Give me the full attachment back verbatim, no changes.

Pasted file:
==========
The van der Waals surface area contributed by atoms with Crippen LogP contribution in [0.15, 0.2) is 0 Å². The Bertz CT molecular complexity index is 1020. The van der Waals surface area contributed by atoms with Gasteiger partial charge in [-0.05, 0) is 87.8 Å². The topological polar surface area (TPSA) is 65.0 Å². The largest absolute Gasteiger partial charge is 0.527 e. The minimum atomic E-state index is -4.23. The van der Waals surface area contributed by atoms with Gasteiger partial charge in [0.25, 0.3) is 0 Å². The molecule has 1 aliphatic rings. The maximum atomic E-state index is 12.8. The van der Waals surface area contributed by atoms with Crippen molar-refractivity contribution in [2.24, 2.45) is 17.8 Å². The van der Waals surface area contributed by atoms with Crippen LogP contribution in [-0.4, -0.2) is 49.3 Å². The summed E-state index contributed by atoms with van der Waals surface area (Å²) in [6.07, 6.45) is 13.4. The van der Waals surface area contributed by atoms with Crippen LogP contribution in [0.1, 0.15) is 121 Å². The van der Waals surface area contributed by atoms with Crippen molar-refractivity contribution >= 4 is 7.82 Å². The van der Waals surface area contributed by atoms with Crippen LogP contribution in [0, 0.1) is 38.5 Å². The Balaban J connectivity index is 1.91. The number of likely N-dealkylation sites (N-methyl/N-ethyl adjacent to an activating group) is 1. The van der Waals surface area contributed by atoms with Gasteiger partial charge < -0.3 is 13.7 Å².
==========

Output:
The van der Waals surface area contributed by atoms with Crippen LogP contribution in [0.15, 0.2) is 0 Å². The Bertz CT molecular complexity index is 1020. The van der Waals surface area contributed by atoms with Gasteiger partial charge in [-0.05, 0) is 87.8 Å². The topological polar surface area (TPSA) is 65.0 Å². The largest absolute Gasteiger partial charge is 0.527 e. The minimum atomic E-state index is -4.23. The van der Waals surface area contributed by atoms with Gasteiger partial charge in [0.25, 0.3) is 0 Å². The molecule has 1 aliphatic rings. The maximum atomic E-state index is 12.8. The van der Waals surface area contributed by atoms with Crippen molar-refractivity contribution in [2.24, 2.45) is 17.8 Å². The van der Waals surface area contributed by atoms with Crippen LogP contribution in [-0.4, -0.2) is 49.3 Å². The summed E-state index contributed by atoms with van der Waals surface area (Å²) in [6.07, 6.45) is 13.4. The van der Waals surface area contributed by atoms with Crippen LogP contribution in [0.1, 0.15) is 121 Å². The van der Waals surface area contributed by atoms with Crippen molar-refractivity contribution >= 4 is 7.82 Å². The van der Waals surface area contributed by atoms with Crippen LogP contribution in [0, 0.1) is 38.5 Å². The Balaban J connectivity index is 1.91. The number of likely N-dealkylation sites (N-methyl/N-ethyl adjacent to an activating group) is 1. The van der Waals surface area contributed by atoms with Gasteiger partial charge < -0.3 is 13.7 Å².